Resident Evil: Infinite Darkness (Review)

Jul 6, 2021


Resident Evil: Infinite Darkness

Directed by Eiichiro Hasumi
Written by Shogo Muto and Eiichiro Hasumi
Starting: Nick Apostolides, Stephanie Panisello, Ray Chase, and Jona Xiao

Capcom and Netflix bring you a new chapter in the Resident Evil series. Taking place between Resident Evil 4 and 5, Infinite Darkness tells the story of one of many events that happened between those games.

Infinite Darkness is a four-part series, with each being roughly 30 minutes long. The story centers on American involvement with the fictional country Penamstan with a failed mission and the origin of their civil war, and how it connects to the recent hacking of Government computers. It includes series favorites Leon Kennedy and Clair Redfield. With both voice actors from the Resident Evil 2 Remake returning to reprise their roles. 

It is hard to review Infinite Darkness as it is unsure what the story is supposed to be. It feels like it took ideas and concepts from Black Hawk Down and included themes from the Resident Evil franchise like zombies, government cover-ups, and side stories and quests. All of this is adding up to a jumbled mess asking viewers to go with. 

The biggest issue Infinite Darkness has is how bad everything fits. Without spoiling any critical parts, the story doesn’t have enough to keep you interested in staying. The big focus is who hacked the US computers and how the tiniest and thinnest threads connect the events of Penamstan to it. They don’t challenge viewers to figure out the twist as they usually do. Instead, it is predictable with no effort to reveal. 

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This causal close enough of a connection is highlighted in the White House zombie outbreak and aftermath. Somehow the White House is attacked, and the power goes off with all hell breaking loose. Everything gets cleaned up by the next day, and the person that Clair was supposed to meet regarding Penamstan ends up being one of the few that got infected and killed. While trying to figure out what happened to the missing person, she bumps into Leon and is now part of the main storyline. We see no national news coverage of the incident or lockdown procedures being initiated, but we are now in a state-of-the-art submarine headed for China. Before you ask, yes, zombies get inside the sub.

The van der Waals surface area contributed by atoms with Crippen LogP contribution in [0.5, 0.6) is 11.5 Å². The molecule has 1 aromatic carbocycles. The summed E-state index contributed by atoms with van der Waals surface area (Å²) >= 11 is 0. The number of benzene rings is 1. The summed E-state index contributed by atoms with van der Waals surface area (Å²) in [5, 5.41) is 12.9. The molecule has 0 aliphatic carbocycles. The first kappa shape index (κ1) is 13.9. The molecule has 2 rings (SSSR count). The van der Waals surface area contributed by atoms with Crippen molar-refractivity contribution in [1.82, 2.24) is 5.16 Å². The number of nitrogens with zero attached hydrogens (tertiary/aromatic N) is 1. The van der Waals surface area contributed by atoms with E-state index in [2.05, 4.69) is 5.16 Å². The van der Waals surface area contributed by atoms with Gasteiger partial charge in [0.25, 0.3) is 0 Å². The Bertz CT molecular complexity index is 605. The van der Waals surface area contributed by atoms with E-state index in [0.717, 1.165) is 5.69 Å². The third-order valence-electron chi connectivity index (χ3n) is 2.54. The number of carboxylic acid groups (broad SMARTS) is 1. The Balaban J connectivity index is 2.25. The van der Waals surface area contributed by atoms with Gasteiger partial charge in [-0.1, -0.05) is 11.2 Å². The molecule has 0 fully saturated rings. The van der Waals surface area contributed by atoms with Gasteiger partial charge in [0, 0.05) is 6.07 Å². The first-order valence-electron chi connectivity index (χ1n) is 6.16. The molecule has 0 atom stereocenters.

The voice acting is decent and felt more like it belonged in a videogame instead of a series. Some of the acting from the supporting characters felt off as if they had only one or two takes before moving on. It felt choppy, with the voices falling flat and some dialogue not connecting to what’s happening. 

The animation also falls victim, similar to the voice acting. Some parts are very well executed, while others are so bland that anyone who isn’t Clair and Leon is a challenge to tell apart. The animation, at times, feels more like cut scenes from the games patched to fill or make up missing parts of the story. 

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Resident Evil: Infinite Darkness is not good. The story is so horribly constructed and developed that I was expecting Uwe Boll to have been involved. The choices made to use this period is baffling, as there are no current plans for a remake of 4 or 5. The recent release and popularity of Resident Evil Village and the extremely popular Lady Dimitrescu was a perplexing choice not to focus on that story and her character.

Score 3.0

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